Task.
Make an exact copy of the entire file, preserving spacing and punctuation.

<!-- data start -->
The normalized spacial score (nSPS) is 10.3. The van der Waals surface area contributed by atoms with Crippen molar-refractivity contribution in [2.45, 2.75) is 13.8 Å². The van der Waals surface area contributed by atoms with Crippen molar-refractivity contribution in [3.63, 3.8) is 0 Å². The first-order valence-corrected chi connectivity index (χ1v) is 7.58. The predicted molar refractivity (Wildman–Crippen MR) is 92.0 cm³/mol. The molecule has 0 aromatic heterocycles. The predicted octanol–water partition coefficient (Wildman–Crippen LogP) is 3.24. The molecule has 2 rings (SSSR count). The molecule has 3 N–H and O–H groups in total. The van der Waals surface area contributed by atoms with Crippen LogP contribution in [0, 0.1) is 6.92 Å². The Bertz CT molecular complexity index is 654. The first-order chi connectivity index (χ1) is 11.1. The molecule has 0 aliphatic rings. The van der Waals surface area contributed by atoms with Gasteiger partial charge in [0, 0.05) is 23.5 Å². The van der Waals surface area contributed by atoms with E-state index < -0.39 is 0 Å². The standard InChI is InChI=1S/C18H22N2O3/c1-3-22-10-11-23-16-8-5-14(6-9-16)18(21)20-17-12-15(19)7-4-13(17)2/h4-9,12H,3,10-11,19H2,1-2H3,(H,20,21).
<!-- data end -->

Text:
The normalized spacial score (nSPS) is 10.3. The van der Waals surface area contributed by atoms with Crippen molar-refractivity contribution in [2.45, 2.75) is 13.8 Å². The van der Waals surface area contributed by atoms with Crippen molar-refractivity contribution in [3.63, 3.8) is 0 Å². The first-order valence-corrected chi connectivity index (χ1v) is 7.58. The predicted molar refractivity (Wildman–Crippen MR) is 92.0 cm³/mol. The molecule has 0 aromatic heterocycles. The predicted octanol–water partition coefficient (Wildman–Crippen LogP) is 3.24. The molecule has 2 rings (SSSR count). The molecule has 3 N–H and O–H groups in total. The van der Waals surface area contributed by atoms with Crippen LogP contribution in [0, 0.1) is 6.92 Å². The Bertz CT molecular complexity index is 654. The first-order chi connectivity index (χ1) is 11.1. The molecule has 0 aliphatic rings. The van der Waals surface area contributed by atoms with Gasteiger partial charge in [0, 0.05) is 23.5 Å². The van der Waals surface area contributed by atoms with E-state index < -0.39 is 0 Å². The standard InChI is InChI=1S/C18H22N2O3/c1-3-22-10-11-23-16-8-5-14(6-9-16)18(21)20-17-12-15(19)7-4-13(17)2/h4-9,12H,3,10-11,19H2,1-2H3,(H,20,21).